3. 3. Initiate !3 We started with a management workshop to understand the problems and agree on goals. The management team decided on the following goals: ! ★ Drastic improvement in quality. ★ Dramatic improvement in Time To Market. ★ Improved cooperation inside R&D and across the company. ★ Empowerment and improved accountability of all people in the organization. ! The implementation followed the five steps of the AgileSparks way: Initiation, KickOff, Stabilize, Recharge and Improve. Sizmek operates in a complex technological domain and as we often see in such organizations, it was split into specialized functional groups. ! The management team decided to transform teams into cross-functional Scrum teams, capable of delivering functionality either alone or by integrating with 2-3 teams at most. ! Most teams were focused on customer functionality while others retained their specialization in order to handle more generic infrastructure. ! Initiate Kick Off Stabilize Recharge Improve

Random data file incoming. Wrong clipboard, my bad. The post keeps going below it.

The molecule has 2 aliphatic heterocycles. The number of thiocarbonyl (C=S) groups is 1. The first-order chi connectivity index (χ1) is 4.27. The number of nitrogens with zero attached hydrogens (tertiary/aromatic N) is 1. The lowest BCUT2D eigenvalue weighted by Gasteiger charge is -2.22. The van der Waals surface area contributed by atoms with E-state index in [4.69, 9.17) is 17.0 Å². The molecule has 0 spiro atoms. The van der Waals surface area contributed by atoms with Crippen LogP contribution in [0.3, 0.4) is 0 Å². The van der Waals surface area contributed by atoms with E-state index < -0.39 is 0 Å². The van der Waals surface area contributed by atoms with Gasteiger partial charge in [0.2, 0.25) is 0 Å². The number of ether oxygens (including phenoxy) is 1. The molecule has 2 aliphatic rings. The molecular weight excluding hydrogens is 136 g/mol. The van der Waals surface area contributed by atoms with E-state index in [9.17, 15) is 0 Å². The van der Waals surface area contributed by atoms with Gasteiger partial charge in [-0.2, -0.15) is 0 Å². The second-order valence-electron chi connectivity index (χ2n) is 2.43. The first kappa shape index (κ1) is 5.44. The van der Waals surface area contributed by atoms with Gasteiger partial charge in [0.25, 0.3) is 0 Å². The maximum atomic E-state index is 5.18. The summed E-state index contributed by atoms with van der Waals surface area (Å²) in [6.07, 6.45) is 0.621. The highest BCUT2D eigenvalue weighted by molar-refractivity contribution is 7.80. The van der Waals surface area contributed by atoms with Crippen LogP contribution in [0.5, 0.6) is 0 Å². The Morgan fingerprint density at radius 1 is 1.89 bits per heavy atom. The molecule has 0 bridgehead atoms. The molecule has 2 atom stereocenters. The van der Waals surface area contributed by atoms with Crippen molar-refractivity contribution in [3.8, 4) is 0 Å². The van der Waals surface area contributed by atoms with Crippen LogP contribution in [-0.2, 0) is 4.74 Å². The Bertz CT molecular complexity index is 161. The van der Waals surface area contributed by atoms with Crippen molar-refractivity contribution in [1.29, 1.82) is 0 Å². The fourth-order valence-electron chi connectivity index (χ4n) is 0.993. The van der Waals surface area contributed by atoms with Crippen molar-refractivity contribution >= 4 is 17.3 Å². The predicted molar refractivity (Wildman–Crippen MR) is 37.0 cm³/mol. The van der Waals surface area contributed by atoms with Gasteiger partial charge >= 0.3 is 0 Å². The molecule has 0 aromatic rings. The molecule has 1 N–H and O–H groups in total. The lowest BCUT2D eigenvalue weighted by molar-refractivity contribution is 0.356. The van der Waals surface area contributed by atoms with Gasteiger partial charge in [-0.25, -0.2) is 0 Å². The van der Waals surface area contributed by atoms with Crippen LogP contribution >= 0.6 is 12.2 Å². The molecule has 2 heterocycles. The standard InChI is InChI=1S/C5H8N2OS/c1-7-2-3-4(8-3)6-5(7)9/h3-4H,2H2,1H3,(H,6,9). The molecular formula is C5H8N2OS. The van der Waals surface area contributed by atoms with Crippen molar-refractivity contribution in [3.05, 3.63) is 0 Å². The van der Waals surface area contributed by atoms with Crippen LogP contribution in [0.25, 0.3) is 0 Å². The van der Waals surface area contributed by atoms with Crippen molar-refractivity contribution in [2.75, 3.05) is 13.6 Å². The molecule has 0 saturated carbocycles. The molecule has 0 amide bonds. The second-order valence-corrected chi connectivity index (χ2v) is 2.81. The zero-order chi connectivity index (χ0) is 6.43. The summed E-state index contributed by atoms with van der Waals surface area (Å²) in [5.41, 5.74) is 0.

4. 4. Building Teams !4 Each team had a Scrum Master who was in charge of improving the team and overseeing the functionality end to end. In addition, each Scrum team had a Product Owner. Most were the product managers but some infrastructure teams had internal R&D POs. R&D PO (Has pocket protector instead of tie) Initiate Kick Off Stabilize Recharge Improve Product POs Database Infrastructure Team
  5. 5. Team Leaders !5 Team Leaders became Scrum Masters but maintained their role as leaders of their original functional team and retained HR responsibility for their people and technical responsibility for their output. ! The reasons for keeping the original team leaders in place were: ! ★ To reduce friction and resistance ★ To allow flexibility in the structure of the Scrum teams. While we didn't want people to move from team to team too often (we decided on a 3 months minimum), we needed to be able to restructure teams and still have people managed by the same person for a longer time frame. ★ To provide technical support for members of the Scrum teams in their specialized field. To determine whether a Scrum team included a member or used his services through a professional group, we decided that a person needed to dedicate at least 50% of his time to a team in order to be a member. ! To avoid collisions between Scrum Masters and Team Leaders for team member’s time, it was decided that people belonged first and foremost to their Scrum Teams and only then to their functional teams. If a Team Leader wanted to “borrow” a team member mid-sprint, he would have to consult with the Scrum master and the PO. Initiate Kick Off Stabilize Recharge Improve